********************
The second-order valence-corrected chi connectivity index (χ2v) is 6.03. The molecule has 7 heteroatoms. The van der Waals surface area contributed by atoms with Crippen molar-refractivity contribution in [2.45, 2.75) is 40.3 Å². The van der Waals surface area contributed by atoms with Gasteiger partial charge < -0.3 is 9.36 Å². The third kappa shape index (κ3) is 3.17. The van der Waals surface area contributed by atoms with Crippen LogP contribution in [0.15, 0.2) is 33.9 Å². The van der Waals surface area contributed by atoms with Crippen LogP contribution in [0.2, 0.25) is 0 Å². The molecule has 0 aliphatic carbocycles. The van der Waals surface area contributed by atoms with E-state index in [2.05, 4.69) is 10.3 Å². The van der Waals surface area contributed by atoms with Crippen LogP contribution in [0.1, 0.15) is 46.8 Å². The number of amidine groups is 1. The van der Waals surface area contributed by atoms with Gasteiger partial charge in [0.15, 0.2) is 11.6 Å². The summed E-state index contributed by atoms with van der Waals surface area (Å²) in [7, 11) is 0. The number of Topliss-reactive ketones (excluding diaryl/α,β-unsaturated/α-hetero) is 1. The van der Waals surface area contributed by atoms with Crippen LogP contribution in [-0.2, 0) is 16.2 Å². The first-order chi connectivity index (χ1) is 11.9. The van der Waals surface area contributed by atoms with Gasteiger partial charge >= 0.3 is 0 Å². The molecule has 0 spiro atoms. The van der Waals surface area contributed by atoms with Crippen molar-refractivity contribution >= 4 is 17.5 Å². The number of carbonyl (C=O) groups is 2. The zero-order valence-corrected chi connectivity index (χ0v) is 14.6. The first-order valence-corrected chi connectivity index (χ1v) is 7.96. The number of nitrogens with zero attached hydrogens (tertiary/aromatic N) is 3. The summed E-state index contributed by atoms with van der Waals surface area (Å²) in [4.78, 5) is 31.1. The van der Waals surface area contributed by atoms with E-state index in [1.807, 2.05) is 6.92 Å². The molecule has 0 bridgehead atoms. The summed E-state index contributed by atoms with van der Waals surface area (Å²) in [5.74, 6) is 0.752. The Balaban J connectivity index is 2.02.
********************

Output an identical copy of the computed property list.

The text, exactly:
The second-order valence-corrected chi connectivity index (χ2v) is 6.03. The molecule has 7 heteroatoms. The van der Waals surface area contributed by atoms with Crippen molar-refractivity contribution in [2.45, 2.75) is 40.3 Å². The van der Waals surface area contributed by atoms with Gasteiger partial charge < -0.3 is 9.36 Å². The third kappa shape index (κ3) is 3.17. The van der Waals surface area contributed by atoms with Crippen LogP contribution in [0.15, 0.2) is 33.9 Å². The van der Waals surface area contributed by atoms with Crippen LogP contribution in [0.2, 0.25) is 0 Å². The molecule has 0 aliphatic carbocycles. The van der Waals surface area contributed by atoms with E-state index in [2.05, 4.69) is 10.3 Å². The van der Waals surface area contributed by atoms with Crippen LogP contribution in [0.1, 0.15) is 46.8 Å². The number of amidine groups is 1. The van der Waals surface area contributed by atoms with Gasteiger partial charge in [0.15, 0.2) is 11.6 Å². The summed E-state index contributed by atoms with van der Waals surface area (Å²) in [7, 11) is 0. The number of Topliss-reactive ketones (excluding diaryl/α,β-unsaturated/α-hetero) is 1. The van der Waals surface area contributed by atoms with Crippen LogP contribution in [-0.2, 0) is 16.2 Å². The first-order chi connectivity index (χ1) is 11.9. The van der Waals surface area contributed by atoms with Gasteiger partial charge >= 0.3 is 0 Å². The molecule has 0 spiro atoms. The van der Waals surface area contributed by atoms with Crippen molar-refractivity contribution >= 4 is 17.5 Å². The number of carbonyl (C=O) groups is 2. The zero-order valence-corrected chi connectivity index (χ0v) is 14.6. The first-order valence-corrected chi connectivity index (χ1v) is 7.96. The number of nitrogens with zero attached hydrogens (tertiary/aromatic N) is 3. The summed E-state index contributed by atoms with van der Waals surface area (Å²) in [4.78, 5) is 31.1. The van der Waals surface area contributed by atoms with E-state index in [1.807, 2.05) is 6.92 Å². The molecule has 0 bridgehead atoms. The summed E-state index contributed by atoms with van der Waals surface area (Å²) in [5.74, 6) is 0.752. The Balaban J connectivity index is 2.02.